Fabrizio Saccomanni and the challenge for banks: between technology, security and trust

May 28, 2018

“To innovate is essential for any business, even for banks,” says Fabrizio Saccomanni, Chairman of UniCredit, during the Master Lecture held on May 23 at Villa Guastavillani. Transforming the business model: a choice that can not be postponed for banks, is the title of the meeting with the Community of BBS, during which Saccomanni explained the drivers that are pushing Italian banking institutions towards an increasingly necessary innovation of the processes and services offered.

 

According to the former Minister of Economy and Finance, the speed of change, customer pressuredigitalization and the entry of new players on the market are the four fundamental pillars on which the transformation underway is based. “The change must be understood as a real transformation that goes well beyond the usual restructuring that has periodically affected all the processes of the banks,” he added.

The great economic crisis has affected very closely the banks, which have surpassed, perhaps in better shape than other sectors, the period of recession thanks to the stringent controls to which they are continuously subjected. On the opposite side, 50% of the large companies that have dominated the markets since 2000 have disappeared, failed or have been acquired. The giants of today, which are the new players in the financial market, were founded on these ruins.

The increasingly important factor of differentiation will be in fact the Customer Experience, the terrain on which the technological giants are moving better and taking away large sections of the market from banks. “It’s the growing influence of digital natives to drive the change,” said Saccomanni. “A generation that will represent 40% of global consumers by 2020 and that brings with it high expectations of real-time interaction, great propensity for change and sensitivity to data processing.”

The necessity to provide an instant, transparent and satisfactory interaction, puts the banks in front of several criticalities, as it embraces many functions and skills for which the banking institutions are not adequately formed. To compete we will have to equip ourselves with new professionals, graduates in statistics rather than data scientists and digital marketing managers,” explained Fabrizio Saccomanni, pointing out that one of the great challenges will be to attract these figures, since the skills that today banks need rotate almost entirely around the digital transformation.

For companies, and especially the banking sector, the process is about redefining the corporate culture, based on a more effective collaboration between the structures and a deeper sharing of information, together with decentralization of decisions. The digital transformation underway is therefore complementary with a profound reflection on the business model.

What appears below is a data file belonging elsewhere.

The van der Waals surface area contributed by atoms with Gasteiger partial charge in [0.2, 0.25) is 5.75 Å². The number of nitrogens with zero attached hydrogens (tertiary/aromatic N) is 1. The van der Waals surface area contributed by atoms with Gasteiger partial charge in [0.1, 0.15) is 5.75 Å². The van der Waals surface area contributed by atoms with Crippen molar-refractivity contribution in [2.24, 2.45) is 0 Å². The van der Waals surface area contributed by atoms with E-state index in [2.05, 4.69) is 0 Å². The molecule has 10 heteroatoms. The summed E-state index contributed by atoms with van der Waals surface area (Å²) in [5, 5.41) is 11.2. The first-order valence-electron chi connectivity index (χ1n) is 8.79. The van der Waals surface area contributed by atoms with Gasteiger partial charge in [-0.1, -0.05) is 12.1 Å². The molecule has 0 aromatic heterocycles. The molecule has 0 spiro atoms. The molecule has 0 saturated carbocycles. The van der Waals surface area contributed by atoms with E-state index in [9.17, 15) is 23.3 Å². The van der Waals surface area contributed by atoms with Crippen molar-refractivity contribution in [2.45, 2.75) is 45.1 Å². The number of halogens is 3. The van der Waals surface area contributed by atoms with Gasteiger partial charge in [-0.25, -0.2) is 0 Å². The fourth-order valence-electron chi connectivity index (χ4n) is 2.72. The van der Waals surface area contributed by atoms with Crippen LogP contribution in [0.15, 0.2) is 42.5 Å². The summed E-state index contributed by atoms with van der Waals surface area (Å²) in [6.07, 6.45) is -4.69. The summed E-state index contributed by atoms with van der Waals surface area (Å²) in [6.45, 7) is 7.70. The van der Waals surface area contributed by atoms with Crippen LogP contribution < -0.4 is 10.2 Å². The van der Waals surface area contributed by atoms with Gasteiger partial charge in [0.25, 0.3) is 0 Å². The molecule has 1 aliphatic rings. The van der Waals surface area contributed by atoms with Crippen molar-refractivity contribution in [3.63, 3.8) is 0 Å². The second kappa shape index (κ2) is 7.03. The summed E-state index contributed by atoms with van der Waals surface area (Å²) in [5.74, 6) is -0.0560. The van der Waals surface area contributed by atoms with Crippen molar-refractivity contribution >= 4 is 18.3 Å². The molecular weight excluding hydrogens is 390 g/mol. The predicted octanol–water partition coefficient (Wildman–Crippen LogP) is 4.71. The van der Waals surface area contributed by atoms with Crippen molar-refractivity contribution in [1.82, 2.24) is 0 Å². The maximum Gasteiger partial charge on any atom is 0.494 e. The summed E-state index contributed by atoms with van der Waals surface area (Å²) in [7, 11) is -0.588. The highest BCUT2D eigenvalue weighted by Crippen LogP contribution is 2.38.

The organizations that have best interpreted this passage are without a doubt the technological giants, the so-called digital disruptors, which can focus on their important competitive advantages to erode the business of banks. On a worldwide scale, over 6% of consumers have already chosen non-bank operators to whom to entrust their financial situation, while recent market surveys reveal that 32% of bank customers in Germany and even 54% in Italy are willing to face this kind of change.

“However, banks also have distinctive assets and strengths to bet on. The one standing out is the confidence of customers on the security offered.” In a recent Accenture survey, it emerged that 86% of those interviewed trust banks in how their personal data are handled. “In addition, the habit of being regulated and compliant with specific laws is another point in favor, a quality that new media will have to develop ex novo,” concluded Saccomanni.

The furrow in which an intense competition is developing between new and old players is traced by new technologies and a regulation that is still struggling to keep up with the change. If it is to be considered that by the end of this year more than 2/3 of the global population will have access to alternative and real-time payment systems, the challenge that this involves for supervisory and regulatory authorities must be taken into account. Regardless of the technology used, financial service providers must be subject to the same stringent regulation and revision. Especially because of the high risk of non-liquidity and the impossibility of these channels to access assets of the Central Bank.

The current transformation is not just a ‘smart’ update of the services offered, but it is a real socio-technological process that applies digital technology to industry, able to influence and modify the underlying structures. In other words, the current process aims to reshape the value chain and create new ecosystems.




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